No, a French helicopter did not deliver weapons to Boko Haram
A claim that began on Facebook in 2015 and has been widely circulated on websites in French-speaking Africa states that Cameroon’s army intercepted a French helicopter delivering weapons to the Boko Haram jihadist group. But the story is based on a picture of a Cameroonian helicopter displayed on the Wikipedia page of the country’s air force.
An article with the headline “Cameroon’s army intercepts a French helicopter delivering weapons to Boko Haram” published on the Africa24.info website on December 31, 2015 has been shared online nearly 10,000 times, according to the social media monitoring platform CrowdTangle.
The article claimed that a French helicopter carrying “weapons, ammunition and dollars” bound for Boko Haram was intercepted in the country’s north.
It also said that two “French terrorists” with explosives were arrested in Cameroon’s capital Yaounde.
-- Misattributed picture --
The story was illustrated with a picture of what was claimed to be the French helicopter. But looking closely at the image, the letters “TJ” can be seen on the helicopter’s tail -- TJ is Cameroon’s nationality mark according to the International Civil Aviation Organization.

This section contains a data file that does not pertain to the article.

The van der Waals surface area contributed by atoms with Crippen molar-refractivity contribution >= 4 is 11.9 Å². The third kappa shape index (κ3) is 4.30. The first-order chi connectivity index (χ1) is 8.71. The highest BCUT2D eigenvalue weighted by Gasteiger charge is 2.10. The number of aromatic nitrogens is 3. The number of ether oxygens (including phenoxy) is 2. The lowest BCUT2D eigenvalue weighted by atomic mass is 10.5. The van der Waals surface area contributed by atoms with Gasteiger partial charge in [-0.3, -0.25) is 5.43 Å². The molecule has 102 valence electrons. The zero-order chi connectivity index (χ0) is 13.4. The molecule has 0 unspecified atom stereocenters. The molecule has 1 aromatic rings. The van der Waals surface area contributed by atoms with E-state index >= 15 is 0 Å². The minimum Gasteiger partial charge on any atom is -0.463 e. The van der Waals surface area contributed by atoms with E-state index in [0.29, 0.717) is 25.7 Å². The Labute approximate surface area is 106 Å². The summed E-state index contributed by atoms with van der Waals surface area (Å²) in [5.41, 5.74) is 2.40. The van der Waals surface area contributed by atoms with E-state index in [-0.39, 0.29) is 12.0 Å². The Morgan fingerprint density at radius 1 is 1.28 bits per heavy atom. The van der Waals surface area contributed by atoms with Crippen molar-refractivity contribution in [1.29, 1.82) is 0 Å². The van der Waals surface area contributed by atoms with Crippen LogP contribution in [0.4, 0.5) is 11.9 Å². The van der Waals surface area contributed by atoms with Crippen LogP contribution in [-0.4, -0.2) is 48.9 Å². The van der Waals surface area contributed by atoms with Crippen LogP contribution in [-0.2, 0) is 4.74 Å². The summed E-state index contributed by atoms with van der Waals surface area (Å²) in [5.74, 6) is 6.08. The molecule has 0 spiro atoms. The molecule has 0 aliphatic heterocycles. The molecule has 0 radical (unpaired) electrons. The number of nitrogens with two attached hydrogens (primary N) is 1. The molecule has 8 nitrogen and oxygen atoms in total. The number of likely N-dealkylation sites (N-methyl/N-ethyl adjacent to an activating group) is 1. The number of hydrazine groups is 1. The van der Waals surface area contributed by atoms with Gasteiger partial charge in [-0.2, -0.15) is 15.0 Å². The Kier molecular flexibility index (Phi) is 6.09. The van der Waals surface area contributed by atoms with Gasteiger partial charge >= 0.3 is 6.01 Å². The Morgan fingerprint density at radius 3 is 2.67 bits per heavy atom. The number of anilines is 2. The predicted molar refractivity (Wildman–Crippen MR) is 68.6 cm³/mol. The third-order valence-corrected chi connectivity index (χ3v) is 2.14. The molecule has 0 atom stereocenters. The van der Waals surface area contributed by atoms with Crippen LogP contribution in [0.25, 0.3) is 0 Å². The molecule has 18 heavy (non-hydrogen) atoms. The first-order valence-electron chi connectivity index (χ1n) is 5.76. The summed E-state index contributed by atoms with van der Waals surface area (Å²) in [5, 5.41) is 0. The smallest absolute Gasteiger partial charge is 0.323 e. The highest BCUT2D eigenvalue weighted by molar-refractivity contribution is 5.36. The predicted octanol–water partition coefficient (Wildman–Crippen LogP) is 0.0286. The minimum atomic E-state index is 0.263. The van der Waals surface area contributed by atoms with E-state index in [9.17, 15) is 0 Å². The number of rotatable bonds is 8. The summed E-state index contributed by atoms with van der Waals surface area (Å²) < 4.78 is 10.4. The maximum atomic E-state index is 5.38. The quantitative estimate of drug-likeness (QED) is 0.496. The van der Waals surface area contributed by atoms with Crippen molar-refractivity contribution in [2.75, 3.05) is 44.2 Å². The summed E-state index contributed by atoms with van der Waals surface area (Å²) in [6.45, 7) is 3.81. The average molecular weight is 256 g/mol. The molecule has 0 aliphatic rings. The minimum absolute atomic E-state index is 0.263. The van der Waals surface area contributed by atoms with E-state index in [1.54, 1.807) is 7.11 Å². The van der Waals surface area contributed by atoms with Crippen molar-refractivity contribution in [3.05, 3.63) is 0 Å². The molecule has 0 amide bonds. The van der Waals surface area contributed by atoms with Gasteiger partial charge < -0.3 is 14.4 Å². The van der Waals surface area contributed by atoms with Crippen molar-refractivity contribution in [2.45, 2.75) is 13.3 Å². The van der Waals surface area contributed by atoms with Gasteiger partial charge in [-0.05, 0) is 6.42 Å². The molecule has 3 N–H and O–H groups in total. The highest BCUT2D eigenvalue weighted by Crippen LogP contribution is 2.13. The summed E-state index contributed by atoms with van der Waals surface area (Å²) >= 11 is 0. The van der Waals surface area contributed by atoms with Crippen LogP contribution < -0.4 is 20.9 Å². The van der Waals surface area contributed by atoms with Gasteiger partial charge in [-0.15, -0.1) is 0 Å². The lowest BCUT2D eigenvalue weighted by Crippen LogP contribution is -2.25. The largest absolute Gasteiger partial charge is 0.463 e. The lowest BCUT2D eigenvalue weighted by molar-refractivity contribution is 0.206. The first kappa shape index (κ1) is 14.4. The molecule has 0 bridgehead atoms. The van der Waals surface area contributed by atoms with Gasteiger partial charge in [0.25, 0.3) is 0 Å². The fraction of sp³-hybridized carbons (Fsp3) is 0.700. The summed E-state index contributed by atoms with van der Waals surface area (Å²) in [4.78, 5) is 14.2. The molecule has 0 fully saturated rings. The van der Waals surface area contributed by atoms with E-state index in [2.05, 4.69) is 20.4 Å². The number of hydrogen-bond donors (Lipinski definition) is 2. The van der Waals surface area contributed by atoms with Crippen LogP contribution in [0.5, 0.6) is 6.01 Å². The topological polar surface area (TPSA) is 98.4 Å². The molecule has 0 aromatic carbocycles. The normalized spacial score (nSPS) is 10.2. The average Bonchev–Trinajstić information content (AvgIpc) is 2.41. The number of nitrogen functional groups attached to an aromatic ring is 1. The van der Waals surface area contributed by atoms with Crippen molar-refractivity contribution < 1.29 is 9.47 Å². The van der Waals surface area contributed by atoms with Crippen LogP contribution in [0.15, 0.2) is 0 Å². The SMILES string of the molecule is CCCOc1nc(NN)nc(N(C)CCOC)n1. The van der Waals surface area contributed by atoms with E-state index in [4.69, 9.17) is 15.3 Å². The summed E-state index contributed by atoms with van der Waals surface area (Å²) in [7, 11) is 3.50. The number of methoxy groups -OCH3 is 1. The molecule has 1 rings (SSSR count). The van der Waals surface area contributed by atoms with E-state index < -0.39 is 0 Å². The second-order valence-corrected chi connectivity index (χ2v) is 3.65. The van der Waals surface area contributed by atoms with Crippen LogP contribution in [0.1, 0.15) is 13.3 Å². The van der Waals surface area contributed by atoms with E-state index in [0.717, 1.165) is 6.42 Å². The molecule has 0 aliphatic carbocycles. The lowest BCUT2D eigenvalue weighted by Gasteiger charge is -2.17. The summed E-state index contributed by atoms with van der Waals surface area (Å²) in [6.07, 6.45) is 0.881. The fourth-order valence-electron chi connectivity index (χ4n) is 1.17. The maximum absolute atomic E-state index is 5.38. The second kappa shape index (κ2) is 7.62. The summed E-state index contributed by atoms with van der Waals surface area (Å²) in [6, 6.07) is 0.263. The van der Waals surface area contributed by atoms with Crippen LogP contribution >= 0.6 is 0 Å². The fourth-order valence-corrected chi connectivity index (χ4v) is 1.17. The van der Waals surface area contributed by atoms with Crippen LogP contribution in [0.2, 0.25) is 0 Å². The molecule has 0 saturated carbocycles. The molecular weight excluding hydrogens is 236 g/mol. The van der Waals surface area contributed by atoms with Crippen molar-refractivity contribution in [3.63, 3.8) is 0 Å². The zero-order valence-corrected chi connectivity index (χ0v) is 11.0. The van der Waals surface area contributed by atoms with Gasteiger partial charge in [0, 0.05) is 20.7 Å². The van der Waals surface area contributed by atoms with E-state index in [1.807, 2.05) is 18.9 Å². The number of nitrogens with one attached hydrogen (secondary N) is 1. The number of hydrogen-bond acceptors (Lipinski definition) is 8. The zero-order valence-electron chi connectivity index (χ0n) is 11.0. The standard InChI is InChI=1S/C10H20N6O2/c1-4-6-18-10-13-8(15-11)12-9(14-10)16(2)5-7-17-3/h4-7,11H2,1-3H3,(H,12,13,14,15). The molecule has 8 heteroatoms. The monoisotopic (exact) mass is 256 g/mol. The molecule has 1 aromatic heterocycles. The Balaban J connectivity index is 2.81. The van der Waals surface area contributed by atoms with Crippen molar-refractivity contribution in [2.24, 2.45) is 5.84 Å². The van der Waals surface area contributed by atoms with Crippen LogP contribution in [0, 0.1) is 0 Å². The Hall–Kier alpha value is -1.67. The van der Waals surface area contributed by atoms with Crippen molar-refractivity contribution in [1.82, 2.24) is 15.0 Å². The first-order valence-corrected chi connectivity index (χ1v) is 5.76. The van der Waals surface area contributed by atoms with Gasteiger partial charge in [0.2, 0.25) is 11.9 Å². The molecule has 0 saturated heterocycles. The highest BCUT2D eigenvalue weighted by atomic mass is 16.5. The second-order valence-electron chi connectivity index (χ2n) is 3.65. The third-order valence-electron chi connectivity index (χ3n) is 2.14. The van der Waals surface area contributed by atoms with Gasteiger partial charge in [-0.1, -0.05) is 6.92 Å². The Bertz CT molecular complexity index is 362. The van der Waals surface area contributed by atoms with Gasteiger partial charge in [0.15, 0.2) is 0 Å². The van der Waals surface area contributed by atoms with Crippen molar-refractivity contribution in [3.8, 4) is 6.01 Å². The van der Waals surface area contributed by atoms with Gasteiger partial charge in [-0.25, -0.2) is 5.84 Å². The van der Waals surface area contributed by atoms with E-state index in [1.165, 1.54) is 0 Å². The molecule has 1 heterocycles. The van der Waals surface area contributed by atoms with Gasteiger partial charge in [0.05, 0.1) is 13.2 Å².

The Wikipedia page said the photo was taken during a joint training exercise between US and Cameroon troops on March 18, 2014.
The original picture can be seen on the website of the US army’s Defense Visual Information Distribution Service (DVIDS), which said it was taken in Cameroon’s northwestern Koutaba area. The US army has confirmed the context in which the photo was taken.
-- No ‘French terrorists’ --
Searching for the words “helicopter interception Boko Haram” in all Facebook posts from January 1 to December 1, 2015 using the WhoPostedWhat tool, the first reference to the rumour is on the Africa Media page on July 26, 2015.
Nearly half a million Facebook users follow the Africa Media page, which has published posts linking vaccines to autism -- which has been thoroughly debunked by fact-checking sites -- as well as a hoax about the Catholic Church and sexist memes.
The 2015 post said that “two French terrorists” equipped with explosives were arrested in the predominantly Muslim neighbourhood of Briqueterie in Yaounde.
Several Cameroon media outlets, including Camer.be, reported that two suspected “Western-type terrorists” were arrested in Briqueterie on July 25, 2015 -- the day before the Africa Media post.
However on July 26, numerous Cameroon media outlets reported that in fact a single Western journalist had been “spotted by residents with a very strong Muslim faith while taking photos and reported him to the police”.
According to Camernews.com, the journalist was taking photos for a documentary before his arrest. After a “thorough search followed by an interrogation” he was released.